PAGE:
Belfast City Deal: Karen Bradley signs heads of terms
The Belfast City Deal, the first such deal in Northern Ireland, has moved a step forward after the NI secretary approved its heads of terms.
Karen Bradley signed the terms - an outline business case - alongside the Belfast City Regional Deal partners and the NI Civil Service on Tuesday.
The government described the agreement as "a major milestone towards the completion" of the deal.
It proposes to invest £350m into the Belfast region over the next 15 years.
The government said it was envisaged that this money would be matched by the Northern Ireland Executive - if devolved government was restored.
"The city deal will be further bolstered by co-investment of upwards of £150m from Belfast Region City Deal partners and investment by the private sector is anticipated to bring the total investment package to over £1bn," a statement by the Northern Ireland Office said.
Ms Bradley said she was "absolutely delighted" to sign the agreement for the funding aimed at supporting and encouraging economic development.
"I am also engaging closely with the chancellor to secure a financial announcement for the Derry-Londonderry Region City Deal and help unlock the huge potential that Derry-Londonderry has to offer," she said.
"It is hoped the deal will see the delivery of more than 20 projects to help create up to 20,000 new and better jobs alongside an increase in productivity levels, as well as having a positive impact on the most deprived communities, delivering a balanced spread of benefits across the region."
Belfast City Council lobbied for the deal in partnership with six other councils: Antrim and Newtownabbey; Ards and North Down; Lisburn and Castlereagh; Mid and East Antrim; and Newry, Mourne and Down.
Belfast Lord Mayor Deirdre Hargey said the signing was a "significant milestone" and a "testament to the power of collaboration and partnership".
The Belfast Region City Deal envisages:
- Establishment of a Global Innovation Institute focusing on already successful sectors in the city, including cybersecurity, financial services, healthcare and agri-food
- Investment in digital connectivity
- New tourist attractions which will include a new landmark venue in Belfast; development of facilities at Hillsborough and Carrickfergus castles; an extension of the Gobbins coastal path; the regeneration of Bangor seafront; and a focus on bringing more visitors into the Mourne Mountains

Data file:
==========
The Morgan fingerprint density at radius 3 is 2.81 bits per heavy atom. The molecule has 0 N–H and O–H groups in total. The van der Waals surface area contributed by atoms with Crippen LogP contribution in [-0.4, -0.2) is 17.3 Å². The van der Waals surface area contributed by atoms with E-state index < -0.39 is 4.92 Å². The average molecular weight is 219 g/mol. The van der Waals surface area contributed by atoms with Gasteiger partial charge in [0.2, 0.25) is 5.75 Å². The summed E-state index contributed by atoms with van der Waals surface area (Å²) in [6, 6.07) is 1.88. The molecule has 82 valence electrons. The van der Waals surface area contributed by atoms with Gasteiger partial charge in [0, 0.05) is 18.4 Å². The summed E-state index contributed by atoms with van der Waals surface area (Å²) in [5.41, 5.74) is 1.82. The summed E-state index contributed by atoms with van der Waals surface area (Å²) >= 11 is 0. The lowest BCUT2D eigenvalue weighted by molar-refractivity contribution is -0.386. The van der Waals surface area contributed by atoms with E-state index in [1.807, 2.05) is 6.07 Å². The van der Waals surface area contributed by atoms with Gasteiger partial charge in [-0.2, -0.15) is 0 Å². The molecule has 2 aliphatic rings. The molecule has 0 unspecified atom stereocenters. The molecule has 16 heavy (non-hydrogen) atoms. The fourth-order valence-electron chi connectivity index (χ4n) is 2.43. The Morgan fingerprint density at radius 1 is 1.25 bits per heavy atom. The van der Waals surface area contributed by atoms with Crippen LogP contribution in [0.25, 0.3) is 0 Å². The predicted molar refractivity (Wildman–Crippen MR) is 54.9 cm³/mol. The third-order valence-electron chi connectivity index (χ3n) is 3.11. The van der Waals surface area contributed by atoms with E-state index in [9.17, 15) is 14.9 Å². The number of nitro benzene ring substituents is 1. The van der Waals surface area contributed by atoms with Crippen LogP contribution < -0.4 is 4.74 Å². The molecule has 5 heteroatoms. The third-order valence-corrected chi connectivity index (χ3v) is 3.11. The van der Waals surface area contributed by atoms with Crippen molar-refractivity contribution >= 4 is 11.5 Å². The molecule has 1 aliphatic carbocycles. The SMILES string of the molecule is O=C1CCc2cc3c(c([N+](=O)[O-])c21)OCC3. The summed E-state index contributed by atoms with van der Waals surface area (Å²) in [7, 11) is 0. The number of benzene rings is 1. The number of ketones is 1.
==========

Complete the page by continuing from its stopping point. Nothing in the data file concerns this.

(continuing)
- Extension of Belfast's Rapid Transit System to take in outlying districts
- Delivery of an extensive employability and skills programme, incorporating apprenticeship schemes, with a specific focus on digital skills
DUP deputy leader Nigel Dodds said the deal "will make a real difference to people right across the six council areas which have worked together on the proposal".
SDLP deputy leader Nichola Mallon said: "This city deal will go a long way to creating jobs and changing our region's economic fortunes.
"The SDLP will continue to push for a city deal for Derry, to ensure communities in the north west are treated fairly. Northern Ireland can only truly prosper if all parts of it are enabled to prosper," she added.
Ulster Unionist MLA Andy Allen said that the development was "great news for Belfast and indeed for Northern Ireland as a whole".
Retail NI Chief Executive Glyn Roberts said that it hopes it "will be a game changer for our local economy and for vital regeneration projects in the Belfast Region area".
What is a city deal?
A City Deal is an agreement between government and a city. It gives the city and its surrounding area certain powers and freedom to:
- Take charge and responsibility of decisions that affect their area
- Do what they think is best to help businesses grow
- Create economic growth
- Decide how public money should be spent
Northern Ireland will be the last remaining part of the UK to get a city deal - there are already more than 30 across Britain.
First used in 2012, they are designed to give more spending and decision-making power to local authorities.